The excitement and pace of life in London is part of what makes it such a desirable place to live. However, everyone needs to be able to get away from this frenetic 24/7 activity. Wouldn’t it be wonderful to close the door on the city and enter a different world? Think of the hidden courtyards in Marrakech, tranquil oases amidst an almost constant melee. Gianni Botsford has designed just such an oasis in the midst of one of the world’s fastest cities.
Botsford loved living in west London but this family of four wanted a home with more room, a garden, and private outdoor areas to relax in: being an architect, he had the where-with-all to do something about it.
While living on the lower ground floor of a Victorian villa in Notting Hill, he purchased first one and then the other second floor flats above him. Knocking them together gave the architect what he saw as “a plot of land” some 11 m by 9 m, in which to create his perfect home.
Protracted negotiations with the local planning authority enabled him to extend the building upwards, creating another storey. However, the planners would not allow for a roof terrace to be added to the property. How to create that garden/outside space was Botsford’s dilemma.
The answer came in the form of a central, enclosed garden of three levels that sits within the building, surrounded by the living spaces. Designed as an atrium, with a giant opening skylight, the 7 m by 2.5 m space is planted on the lowest “living” level; it includes a swing above; before breaking out onto a roof terrace. The space brings the outside in – a garden ascending through the house.
Arup designed a new structural steel framework dispersing the weight of the building to its external load bearing walls. This allows the garden to be clad in a glass box. Light floods into the centre of the home, bathing all rooms with natural illumination. Every room has views on to the garden and as such they are connected visually through it.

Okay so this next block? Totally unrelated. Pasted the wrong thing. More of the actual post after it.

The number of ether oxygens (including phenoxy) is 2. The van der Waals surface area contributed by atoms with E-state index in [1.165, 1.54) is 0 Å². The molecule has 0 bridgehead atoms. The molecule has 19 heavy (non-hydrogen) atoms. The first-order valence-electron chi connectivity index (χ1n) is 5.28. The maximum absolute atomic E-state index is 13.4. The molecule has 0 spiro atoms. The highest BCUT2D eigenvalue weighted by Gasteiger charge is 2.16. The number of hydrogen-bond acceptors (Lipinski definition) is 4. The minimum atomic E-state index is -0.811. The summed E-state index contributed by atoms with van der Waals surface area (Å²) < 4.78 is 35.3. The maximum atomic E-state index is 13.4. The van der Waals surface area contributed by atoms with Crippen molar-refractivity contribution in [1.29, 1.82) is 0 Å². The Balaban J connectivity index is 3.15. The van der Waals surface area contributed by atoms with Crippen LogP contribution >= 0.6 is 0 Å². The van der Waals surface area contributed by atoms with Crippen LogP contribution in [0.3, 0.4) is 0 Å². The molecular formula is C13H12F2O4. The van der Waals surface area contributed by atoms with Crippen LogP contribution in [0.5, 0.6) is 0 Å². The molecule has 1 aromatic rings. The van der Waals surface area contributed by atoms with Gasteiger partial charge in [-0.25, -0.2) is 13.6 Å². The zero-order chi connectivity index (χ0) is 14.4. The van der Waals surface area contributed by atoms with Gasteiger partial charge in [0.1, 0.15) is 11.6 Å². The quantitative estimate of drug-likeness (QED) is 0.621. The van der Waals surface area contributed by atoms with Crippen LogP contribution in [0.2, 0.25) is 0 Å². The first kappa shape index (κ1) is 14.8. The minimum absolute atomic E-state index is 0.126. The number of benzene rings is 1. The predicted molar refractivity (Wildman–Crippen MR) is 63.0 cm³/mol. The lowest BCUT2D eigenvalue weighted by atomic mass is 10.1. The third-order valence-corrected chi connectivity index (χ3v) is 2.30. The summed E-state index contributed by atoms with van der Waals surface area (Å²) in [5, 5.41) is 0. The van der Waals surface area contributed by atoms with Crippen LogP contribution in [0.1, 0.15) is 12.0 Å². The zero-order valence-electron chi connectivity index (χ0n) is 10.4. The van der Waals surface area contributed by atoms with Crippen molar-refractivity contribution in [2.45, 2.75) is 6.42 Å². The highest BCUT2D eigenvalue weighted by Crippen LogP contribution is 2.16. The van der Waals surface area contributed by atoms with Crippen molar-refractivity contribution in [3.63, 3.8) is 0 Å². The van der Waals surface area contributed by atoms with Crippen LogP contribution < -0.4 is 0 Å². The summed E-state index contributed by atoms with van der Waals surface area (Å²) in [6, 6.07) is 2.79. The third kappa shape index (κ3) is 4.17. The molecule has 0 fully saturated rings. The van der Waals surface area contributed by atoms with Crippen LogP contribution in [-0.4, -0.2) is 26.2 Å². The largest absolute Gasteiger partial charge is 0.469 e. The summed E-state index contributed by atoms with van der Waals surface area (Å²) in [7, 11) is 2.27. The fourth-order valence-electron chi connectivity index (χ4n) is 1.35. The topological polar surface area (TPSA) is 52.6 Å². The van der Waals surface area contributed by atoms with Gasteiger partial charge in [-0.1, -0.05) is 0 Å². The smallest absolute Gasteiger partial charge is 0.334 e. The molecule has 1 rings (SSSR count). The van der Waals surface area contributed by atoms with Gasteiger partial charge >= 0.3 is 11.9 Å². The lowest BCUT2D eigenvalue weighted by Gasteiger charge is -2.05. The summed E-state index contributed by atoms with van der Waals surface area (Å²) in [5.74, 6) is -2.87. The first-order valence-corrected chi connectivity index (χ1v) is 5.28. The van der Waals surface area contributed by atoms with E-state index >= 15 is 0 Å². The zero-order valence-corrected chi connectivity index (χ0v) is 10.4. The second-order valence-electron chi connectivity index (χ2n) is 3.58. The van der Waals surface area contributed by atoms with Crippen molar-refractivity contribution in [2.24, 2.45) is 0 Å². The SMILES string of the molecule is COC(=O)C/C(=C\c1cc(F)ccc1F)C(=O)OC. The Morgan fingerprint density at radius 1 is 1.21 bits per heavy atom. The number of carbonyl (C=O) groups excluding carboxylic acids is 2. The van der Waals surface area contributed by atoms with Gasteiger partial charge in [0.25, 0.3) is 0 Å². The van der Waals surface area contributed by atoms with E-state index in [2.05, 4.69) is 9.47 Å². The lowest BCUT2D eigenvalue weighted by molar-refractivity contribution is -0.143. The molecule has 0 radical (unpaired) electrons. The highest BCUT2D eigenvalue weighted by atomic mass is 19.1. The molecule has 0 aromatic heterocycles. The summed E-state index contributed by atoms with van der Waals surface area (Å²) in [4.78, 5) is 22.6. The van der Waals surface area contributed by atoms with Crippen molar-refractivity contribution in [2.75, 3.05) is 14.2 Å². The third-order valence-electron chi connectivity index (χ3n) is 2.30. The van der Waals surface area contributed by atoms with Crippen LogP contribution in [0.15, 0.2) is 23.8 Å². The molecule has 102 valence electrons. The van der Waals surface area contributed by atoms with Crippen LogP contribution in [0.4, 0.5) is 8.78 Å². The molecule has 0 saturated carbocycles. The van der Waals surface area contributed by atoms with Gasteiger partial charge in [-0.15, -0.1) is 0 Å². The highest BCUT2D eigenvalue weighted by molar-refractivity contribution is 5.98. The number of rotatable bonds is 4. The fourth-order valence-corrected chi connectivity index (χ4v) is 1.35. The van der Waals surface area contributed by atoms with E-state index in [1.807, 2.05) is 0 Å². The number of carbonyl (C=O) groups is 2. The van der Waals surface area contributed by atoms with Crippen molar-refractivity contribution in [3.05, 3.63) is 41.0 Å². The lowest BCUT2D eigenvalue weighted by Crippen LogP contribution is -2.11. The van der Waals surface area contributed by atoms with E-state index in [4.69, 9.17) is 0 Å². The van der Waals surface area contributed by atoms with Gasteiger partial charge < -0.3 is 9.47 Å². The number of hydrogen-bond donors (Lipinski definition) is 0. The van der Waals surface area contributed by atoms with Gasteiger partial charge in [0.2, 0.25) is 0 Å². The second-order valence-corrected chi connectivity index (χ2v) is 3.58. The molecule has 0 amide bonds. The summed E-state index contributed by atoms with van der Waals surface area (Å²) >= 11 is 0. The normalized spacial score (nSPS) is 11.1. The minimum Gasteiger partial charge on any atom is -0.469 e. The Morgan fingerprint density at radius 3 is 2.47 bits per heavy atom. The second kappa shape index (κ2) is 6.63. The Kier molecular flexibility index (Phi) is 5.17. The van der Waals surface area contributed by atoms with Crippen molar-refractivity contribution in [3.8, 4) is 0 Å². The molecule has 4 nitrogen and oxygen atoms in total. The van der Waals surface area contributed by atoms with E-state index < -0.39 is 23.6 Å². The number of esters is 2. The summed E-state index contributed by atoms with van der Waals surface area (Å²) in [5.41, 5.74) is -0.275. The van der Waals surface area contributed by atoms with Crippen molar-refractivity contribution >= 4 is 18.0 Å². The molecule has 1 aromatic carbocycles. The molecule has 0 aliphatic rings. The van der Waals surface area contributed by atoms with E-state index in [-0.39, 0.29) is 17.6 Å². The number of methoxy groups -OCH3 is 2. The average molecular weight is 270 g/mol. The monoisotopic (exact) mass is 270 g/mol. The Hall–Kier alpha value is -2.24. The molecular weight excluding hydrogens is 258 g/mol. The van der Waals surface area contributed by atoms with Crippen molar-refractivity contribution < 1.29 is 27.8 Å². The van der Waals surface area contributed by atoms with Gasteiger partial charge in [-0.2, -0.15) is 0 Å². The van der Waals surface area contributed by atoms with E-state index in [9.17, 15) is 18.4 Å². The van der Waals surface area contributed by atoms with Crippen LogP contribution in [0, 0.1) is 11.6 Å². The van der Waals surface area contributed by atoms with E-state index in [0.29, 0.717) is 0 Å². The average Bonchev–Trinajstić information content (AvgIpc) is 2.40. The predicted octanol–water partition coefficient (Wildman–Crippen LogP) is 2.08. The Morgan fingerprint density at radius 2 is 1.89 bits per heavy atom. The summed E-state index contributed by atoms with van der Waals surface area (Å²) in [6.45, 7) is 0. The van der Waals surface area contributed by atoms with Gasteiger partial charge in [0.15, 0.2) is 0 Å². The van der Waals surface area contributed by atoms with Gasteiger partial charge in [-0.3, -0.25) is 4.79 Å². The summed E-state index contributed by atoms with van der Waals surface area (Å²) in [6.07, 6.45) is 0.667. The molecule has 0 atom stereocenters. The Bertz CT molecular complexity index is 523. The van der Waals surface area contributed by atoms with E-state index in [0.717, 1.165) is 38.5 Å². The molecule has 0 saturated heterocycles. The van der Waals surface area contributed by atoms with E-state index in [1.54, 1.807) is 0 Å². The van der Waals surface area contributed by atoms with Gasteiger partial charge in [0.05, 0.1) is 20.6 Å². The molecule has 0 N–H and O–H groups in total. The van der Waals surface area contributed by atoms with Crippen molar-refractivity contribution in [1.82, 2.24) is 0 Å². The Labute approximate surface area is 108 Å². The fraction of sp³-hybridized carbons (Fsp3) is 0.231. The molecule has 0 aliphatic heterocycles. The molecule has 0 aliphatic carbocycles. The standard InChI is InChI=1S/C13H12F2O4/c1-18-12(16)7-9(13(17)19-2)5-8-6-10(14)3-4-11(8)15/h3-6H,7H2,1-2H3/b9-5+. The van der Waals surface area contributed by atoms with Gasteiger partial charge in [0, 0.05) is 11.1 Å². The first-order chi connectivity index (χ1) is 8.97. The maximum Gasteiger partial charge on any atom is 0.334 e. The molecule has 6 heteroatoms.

In the summer the skylight above the garden can be retracted to allow fresh air to flood into the property. A white steel stairway built within the atrium climbs from the main living areas to the bedrooms and then further up to the roof. Above the second storey the roof rises by approximately another metre. The skylight is installed at this level. Below this Botsford has installed a metal grid mezzanine, so, when the skylight is fully open, this access deck becomes his outdoor terrace.
Open to the sky and bordered on all sides by the roof, it is a totally private space with fantastic views over London: high up and invisible from the road, most of the traffic noise is completely lost. This is a tranquil outdoor space in the heart of the city.
From street level, Botsford’s brave new intervention could be just a dream. The property looks similar in style and stature to all of its neighbours. Internally, however, the residence is laid out around the garden atrium. On the first level, the 11 m by 4.3 m living and dining space has three large windows looking out onto the street. While, “across the garden” there are the kitchen, WC, stair access and study. The spaces are mostly open plan but each can be closed off via large floor to ceiling doors that fold back into the walls when not in use.
The second level includes a master bedroom to the front of the property and a master bathroom, which is divided in two – a bath and shower at one end of the garden; wash basin, WC and another shower at the other end. To the rear, two children’s bedrooms are positioned either side of another bathroom.
The duplex flat is thoroughly modern on the interior. Spaces are kept clean and minimal, with all day-to-day items and clothing hidden from view in walls of discreet storage space. The garden dominates throughout, bringing a natural contrast to the strict architectural rigour of the home. Botsford has created his own light-filled oasis: a home that looks inward, surrounding and focusing on a tranquil garden; while outside London speeds along at its constant frenetic pace.